This is a note. Fighting for your digital rights in Washington. Online Tools and Reference. Welcome to FSCONS. 8, 9 & 10 November, Göteborg, Sweden FSCONS 2013 is over Thanks to everyone and see you in 2014!
EasyBib: Free Bibliography Maker - MLA, APA, Chicago citation styles. Creative Commons. Open Content/Creative Commons. Open Education. Open Culture. Open Content/Creative Commons. The web is dead, Its all about mobile… « Plenty of fish blog. In the last year POF has gone from having no mobile apps to 3 Billion pageviews a month on apps & 300 million visits and our mobile traffic continues to grow at 3% a week.
In comparison the website has been around since 2003 and only has 160 Million visits a month and 4 billion pageviews. To give a sense of how quickly mobile is taking over online dating 40% of our signups are now via a mobile device in the US up from under 10% at the start of last year. Square COO Explains Why The Web Is Dead. Wired Declares The Web Is Dead—Don't Pull Out The Coffin Just Yet. The Web is dead, or at least in decline, declares Wired editor Chris Anderson in the magazine’s September cover story.
The article is anchored by the startling infographic above, which shows the proportion of different types of traffic on the Internet. The Web, HTML traffic visible though a browser, is only about a quarter (23%) of the overall traffic, down from about half a decade ago. It’s been pushed down by peer-to-peer (23%), video (51%), and other types of apps which use the Internet for transport but are not browser-based. It’s not clear what exactly Wired is counting as video, but presumably it is not all of the Flash video on YouTube which is very much part of the Web. Setting aside whether Wired massaged the numbers to make its chart look pretty, Anderson’s larger point is that increasingly we are consuming information via apps other than the browser. The Web Is Dead. Long Live the Internet. Who’s to Blame:Us As much as we love the open, unfettered Web, we’re abandoning it for simpler, sleeker services that just work. by Chris Anderson You wake up and check your email on your bedside iPad — that’s one app.
During breakfast you browse Facebook, Twitter, and The New York Times — three more apps. Libraries in the Digital Age (Lida) 2007 by Sanjica Faletar Tanackovic, Maja Krtalic. Researchers are not only relying more on libraries, but they seem to be reading more, according to Donald W King, distinguished research professor at the University of North Carolina (UNC)-Chapel Hill.
King addressed an audience at the Libraries in the Digital Age (LIDA) 2007 conference, held from May 28 to June 2 in Dubrovnik and Mljet, Croatia. He replicated a previous study he did with Carol Tenopir from the University of Tennessee, explaining that this increased usage was caused by a decrease in personal collections, more articles being read than can be identified by online bibliographic searches, along with broadened access to articles through electronic collections. Libraries, the Internet, and Scholarship: Tools and Trends Converging by Charles F. Thomas. Embracing digital scholarship (Create Change) The opportunities and competitive demands of scholarship in this new environment are here to stay.
Practices that made sense in the print environment must now be reconsidered and adapted to the possibilities of digital scholarship: "Digital scholarship is becoming pervasive in the humanities and must be recognized as a legitimate scholarly endeavor," a Modern Language Association report asserts. "We must have the flexibility to ensure that as new sources and instruments for knowing develop, the meaning of scholarship can expand and remain relevant to our changing times.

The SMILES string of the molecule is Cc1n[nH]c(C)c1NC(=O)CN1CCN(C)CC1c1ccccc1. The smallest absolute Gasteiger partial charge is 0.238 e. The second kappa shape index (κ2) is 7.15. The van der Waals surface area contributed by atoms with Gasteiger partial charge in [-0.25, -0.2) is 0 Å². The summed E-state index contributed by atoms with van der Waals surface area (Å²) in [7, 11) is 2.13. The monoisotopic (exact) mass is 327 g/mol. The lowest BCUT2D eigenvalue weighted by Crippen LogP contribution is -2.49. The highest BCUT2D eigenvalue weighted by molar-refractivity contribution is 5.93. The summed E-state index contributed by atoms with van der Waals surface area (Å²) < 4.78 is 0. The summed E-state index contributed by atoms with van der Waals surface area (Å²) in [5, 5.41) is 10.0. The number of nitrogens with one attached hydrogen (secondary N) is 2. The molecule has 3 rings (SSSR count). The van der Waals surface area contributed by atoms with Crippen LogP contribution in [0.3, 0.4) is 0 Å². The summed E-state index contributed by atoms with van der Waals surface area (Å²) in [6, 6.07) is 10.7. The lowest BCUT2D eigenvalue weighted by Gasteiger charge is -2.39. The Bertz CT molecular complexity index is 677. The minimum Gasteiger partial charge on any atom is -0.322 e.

" (Report of the MLA Task Force on Evaluating Scholarship for Tenure and Promotion, p.43ff)A report commissioned by the American Council of Learned Societies points to the “inherently democratizing power” of digital information, but warns "that power can be unleashed only if access to the cultural record is as open as possible, in both intellectual and economic terms, to the public. " The Digital Scholar: How Technology Is Transforming Scholarly Practice. Digital Scholarship Reconsidered.
In 1990 Ernest Boyer made an important contribution to the literature of higher education by authoring the book Scholarship Reconsidered: Priorities of the Professoriate.
Boyer’s material was based on the results of a 1989 survey of faculty across the nation sponsored by the Carnegie Foundation for the Advancement of Teaching. Boyer said we must “…break out of the tired old teaching versus research debate and define, in more creative ways, what it means to be a scholar”. He described four types of scholarship in order to expand higher education’s thinking about what it meant to produce scholarly work; it needn’t be defined only by scholarly monographs or publications in high-impact peer review journals. Boyer suggested that teaching, application, and integration (of existing knowledge) could be as important to the advancement of knowledge and higher eduction as the scholarship of discovery.
Digital Scholarship in the Humanities. The Digital Scholar - A Guide to the New World of Publishing for Independent Scholars, Academics, and Other Thought Leaders. The Digital Scholar: How Technology Is Transforming Scholarly Practice. Embracing digital scholarship (Create Change) Digital Scholarship Lab. Center for Digital Scholarship. Joseph RhodesDigital Repository Manager Joseph Rhoads is the Digital Repository Manager at Brown University.
He oversees the development of the Brown Digital Repository (BDR) and supports its mission as “..a place to gather, index, store, preserve, and make available digital assets produced via the scholarly, instructional, research, and administrative activities at Brown”. Digital Scholarship at Harvard. - khronosreview.com.